Have you often looked out the window of a plane and wished you could find out about what you're seeing down below? Thanks to a new service that went into alpha testing today, you could soon do just that.
Known as MondoWindow, the service aims to let anyone onboard a Wi-Fi-enabled plane get real-time information about the places they're flying over. And as the service gets more sophisticated, it will likely add all kinds of additional features like audio programming, videos, and games, all related specifically to the places you can see five miles below you.
MondoWindow comes from Greg Dicum, the author of a hit series of books called "Window Seat," which has static information on a lot of the locations on popular plane routes. But with the new service, Dicum and his co-founder, Tyler Sterkle, are hoping to mash this general concept up with the power of the Internet and geo-tagged content.
And with a third of U.S. flights now offering passengers Wi-Fi--and growing quickly--MondoWindow would seem to have a very large potential audience.
The idea behind the service is that a user will be able to get real-time looks at content linked to the geography below. In its invite-only alpha stage, MondoWindow is showing just publicly-available content from Wikipedia and Flickr. Which means that so far, what you can see when you play with the site--it allows you to pretend you're on a flight, and shows you what you'd be seeing out the window right now--is heavy with pictures of people's babies, their cats, and other assorted and random things.
Indeed, because MondoWindow knows that sites like Flickr are so heavily populated with pictures of people's cats, it will eventually offer users a cats-on or cats-off option that will allow people to skip kitty pictures.
For now, all the content that's available through the site is tied to specific geo-tagged locations. But in an interview with CNET, Dicum explained that soon, the service will also offer "regional" content, more in-depth information about, say, the high plains, or the state of Texas, or anything along those lines.
In some ways, the general regional content promises to be more interesting than the geo-tagged information because it will have more context and more depth, while the location-based content will likely tend to have a heavier emphasis on people's personal photos and the like. The two combined, however, would seem to offer a wealth of information about what's on the ground below.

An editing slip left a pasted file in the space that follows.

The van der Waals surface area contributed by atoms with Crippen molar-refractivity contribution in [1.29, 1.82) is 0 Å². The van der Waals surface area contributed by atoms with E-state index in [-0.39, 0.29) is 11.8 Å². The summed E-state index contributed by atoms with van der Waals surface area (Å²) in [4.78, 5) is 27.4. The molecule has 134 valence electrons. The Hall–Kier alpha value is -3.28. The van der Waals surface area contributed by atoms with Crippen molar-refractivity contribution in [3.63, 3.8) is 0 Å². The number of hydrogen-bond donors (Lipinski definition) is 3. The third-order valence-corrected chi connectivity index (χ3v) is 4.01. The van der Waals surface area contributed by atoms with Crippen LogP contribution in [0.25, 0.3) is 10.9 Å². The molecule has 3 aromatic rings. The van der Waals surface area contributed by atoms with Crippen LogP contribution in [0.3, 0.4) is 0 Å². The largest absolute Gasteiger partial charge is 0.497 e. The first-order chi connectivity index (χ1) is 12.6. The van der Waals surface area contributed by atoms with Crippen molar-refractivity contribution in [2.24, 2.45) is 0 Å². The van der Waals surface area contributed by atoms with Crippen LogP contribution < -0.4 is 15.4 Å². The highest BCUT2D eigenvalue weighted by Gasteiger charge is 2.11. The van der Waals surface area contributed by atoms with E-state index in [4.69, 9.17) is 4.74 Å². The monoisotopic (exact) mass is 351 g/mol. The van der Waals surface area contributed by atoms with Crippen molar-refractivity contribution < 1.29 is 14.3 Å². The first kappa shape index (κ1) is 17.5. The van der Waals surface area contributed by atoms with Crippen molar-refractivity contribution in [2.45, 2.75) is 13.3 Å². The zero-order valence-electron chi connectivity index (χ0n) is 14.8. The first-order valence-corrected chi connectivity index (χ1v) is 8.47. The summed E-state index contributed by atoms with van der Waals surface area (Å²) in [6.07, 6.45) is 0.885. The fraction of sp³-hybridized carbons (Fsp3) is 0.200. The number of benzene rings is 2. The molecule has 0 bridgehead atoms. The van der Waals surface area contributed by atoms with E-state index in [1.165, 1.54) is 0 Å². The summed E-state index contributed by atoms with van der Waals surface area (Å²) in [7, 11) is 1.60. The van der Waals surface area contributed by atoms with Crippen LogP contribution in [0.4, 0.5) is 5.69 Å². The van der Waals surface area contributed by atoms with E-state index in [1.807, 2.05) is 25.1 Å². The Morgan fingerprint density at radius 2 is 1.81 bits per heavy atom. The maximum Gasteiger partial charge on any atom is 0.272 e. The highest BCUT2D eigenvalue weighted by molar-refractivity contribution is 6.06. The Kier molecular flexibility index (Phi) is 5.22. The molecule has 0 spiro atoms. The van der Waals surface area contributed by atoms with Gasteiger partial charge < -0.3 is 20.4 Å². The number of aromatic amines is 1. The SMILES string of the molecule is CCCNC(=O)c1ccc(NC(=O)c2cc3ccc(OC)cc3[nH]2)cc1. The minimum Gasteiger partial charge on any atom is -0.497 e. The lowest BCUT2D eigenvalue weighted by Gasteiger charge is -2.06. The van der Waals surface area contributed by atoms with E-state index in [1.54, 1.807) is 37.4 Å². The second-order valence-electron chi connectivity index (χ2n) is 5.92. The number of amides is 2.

Over time, Dicum said, MondoWindow hopes that it will be able to offer location-based audio and video programming, and even games. The games, Dicum explained, might task users with picking out points on the ground below, or other Risk-like gameplay. He joked that he wants to offer a "bombing run" type of game, but that gets shouted down in meetings when he brings it up.
In the early going, MondoWindo hopes to make money with an ad-supported model. Dicum thinks that there is a lot of advertising opportunity when dealing with a captive audience onboard planes, especially when the advertisers will know precisely where the users are going.
Later on, he continued, the company hopes to work with sponsors, including the airlines themselves, the providers of onboard Wi-Fi, and all manner of content companies. Dicum said the company feels its service offers these sponsors a very attractive way to reach passengers without having to go through the "gatekeepers" in the sloth-like onboard entertainment industry.
At the same time, Dicum said he thinks that airlines will be eager to have passengers use MondoWindow because the service will offer them a concrete reason to pay for onboard Wi-Fi.
And Dicum said he thinks that MondoWindow, especially when the service is fully fleshed out, will give passengers a compelling alternative to the onboard entertainment systems that he thinks are stuck in a pre-Internet mindset and which offer little more than "dumb talking dog movies."
In its early stages, MondoWindow will be available to anyone in the continental United States. Not long after, Dicum said, it should be rolled out on flights to and from European, and then the company will try to tackle the rest of the flying world.
Over time, the service will offer the standard set of social media options, making it possible for passengers to tweet and update Facebook from within the MondoWindow application, and also to check in on Foursquare.
As well, the service will feature content from Dicum's own books, and he hopes that it will also be able to include material from other books full of geographic content.
Ultimately, we all find ourselves looking for ways to avoid reading the in-flight magazines when we're on a plane, and for those who are enthralled with what's on the ground 35,000 feet below, MondoWindow could well be among the first-ever way to truly keep us engaged and happy, even if we have to pay $25 to check in a suitcase.